Trail Dispatches: Doggie Do’s
by Susan Drumheller
The dog days of summer have arrived and with them come the perpetual joys and challenges of socializing and training our beloved pets so they can coexist easily with others on the trails and in other public spaces.
The Pend d’Oreille Bay Trail is a favorite haunt for pups and people alike. This shoreline trail is an oasis where dogs and people can run free of leashes. But along with the intense use the trail has been getting this spring, come the complaints.
The most common is failure to pick up doggy doo-doos. Eclipsing the concern over fecal matter on the shoreline and on the trail (or those little plastic bags filled with dog turds that do not actually disappear without help) is the complaint of an overeager or even semi-aggressive dog that accosts a walker or a runner or another leashed, or better behaved, canine.
Numerous complaints have led the Friends of the Pend d’Oreille Bay Trail to remind all trail users that not everyone appreciates a dog barreling toward them, no matter whether it intends to lick or snap.
To drive home that message — and a couple others — the Friends of the Bay Trail will be installing signs with a few gentle reminders to keep your dog under control and to clean up after your furry companion.
Coincidentally, the city of Sandpoint is inviting residents to take a survey about dogs in parks. This was partly in response to a request that dogs be allowed at City Beach to provide a deterrent to the flocks of geese that pollute the shallow swimming area and the promenade with their own slimy droppings.
This is a fabulous idea, because the “official” trailhead of the Pend d’Oreille Bay Trail (“Bay Trail” for short, or — for you diehard locals out there — “Bum Jungle”) is actually at City Beach. The distance markers along the trail installed several months ago are measured from the point where the beachfront promenade in front of the Edgewater Resort meets the sidewalk that encircles City Beach.
You can see the Master Trail and Interpretive Plan on the Friends of the Pend d’Oreille Bay Trail website (pobtrail.org), which has a conceptual design for what that trailhead might look like. The city embraced the idea of a trailhead in its latest proposal for the makeover of City Beach, and that trailhead may also include some dedicated parking spaces for trail users.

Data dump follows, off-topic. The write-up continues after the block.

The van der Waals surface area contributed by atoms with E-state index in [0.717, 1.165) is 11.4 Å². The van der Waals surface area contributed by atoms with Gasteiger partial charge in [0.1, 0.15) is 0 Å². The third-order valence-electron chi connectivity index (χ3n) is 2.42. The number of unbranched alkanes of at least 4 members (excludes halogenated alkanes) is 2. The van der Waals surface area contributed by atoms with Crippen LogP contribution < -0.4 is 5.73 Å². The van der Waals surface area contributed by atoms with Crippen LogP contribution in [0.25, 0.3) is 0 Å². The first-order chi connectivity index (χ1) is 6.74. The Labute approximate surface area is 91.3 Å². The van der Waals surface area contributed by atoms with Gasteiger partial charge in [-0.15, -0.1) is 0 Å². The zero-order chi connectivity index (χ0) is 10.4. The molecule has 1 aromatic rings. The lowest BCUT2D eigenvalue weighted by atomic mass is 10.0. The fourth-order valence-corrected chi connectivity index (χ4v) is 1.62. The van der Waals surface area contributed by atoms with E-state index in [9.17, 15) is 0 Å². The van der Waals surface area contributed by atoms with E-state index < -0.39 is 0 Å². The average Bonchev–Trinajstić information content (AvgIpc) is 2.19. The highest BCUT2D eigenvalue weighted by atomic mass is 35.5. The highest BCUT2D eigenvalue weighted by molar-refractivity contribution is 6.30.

However, dogs are well-established on the Bay Trail. That’s why it only makes sense that dogs are allowed — at least on leash — at City Beach, so that they and their owners can get to the shoreline trail and run free.
Once there, along the water’s edge and in the dappled sunlight of the forested trail, make sure your dog is under control at least by your voice, so that peace can prevail in our collective front yard.
So what would Emily Post say about dogs and people sharing the trail? After doing some research, here’s what the Friends found to be the most common dog etiquette guidelines;
• All dogs need to be under control at all times when using the trail. This means that if your dog is off leash, it should be under voice control. If this is not possible, keep your dog on a leash. Dogs should also be within sight at all times, and should not harass/chase wildlife or other dogs or people.
• Dogs should only approach other people and dogs after there has been communication with the other people. Do not let your dog run up to other people or dogs without asking first.
• Pick up after your dog. If you don’t have bags, grab a couple at the head of the trail, where they are provided for free and use them to help keep the Bay Trail beautiful and clean for all.
• If someone is trying to pass you and your dog, move yourself and your dog far enough off the trail that the other party can get by comfortably. This means bringing your dog close to you, perhaps holding it as others pass, and making sure that everyone is safe and comfortable while passing.
Susan Drumheller is president of Friends of the Pend d’Oreille Bay Trail, and secretary of Trail Mix, a local collaborative group of land managers, government entities, trail groups, and others with a stake in access, maintenance and expansion of trails in Bonner County. Trail Dispatches is an educational effort of Trail Mix.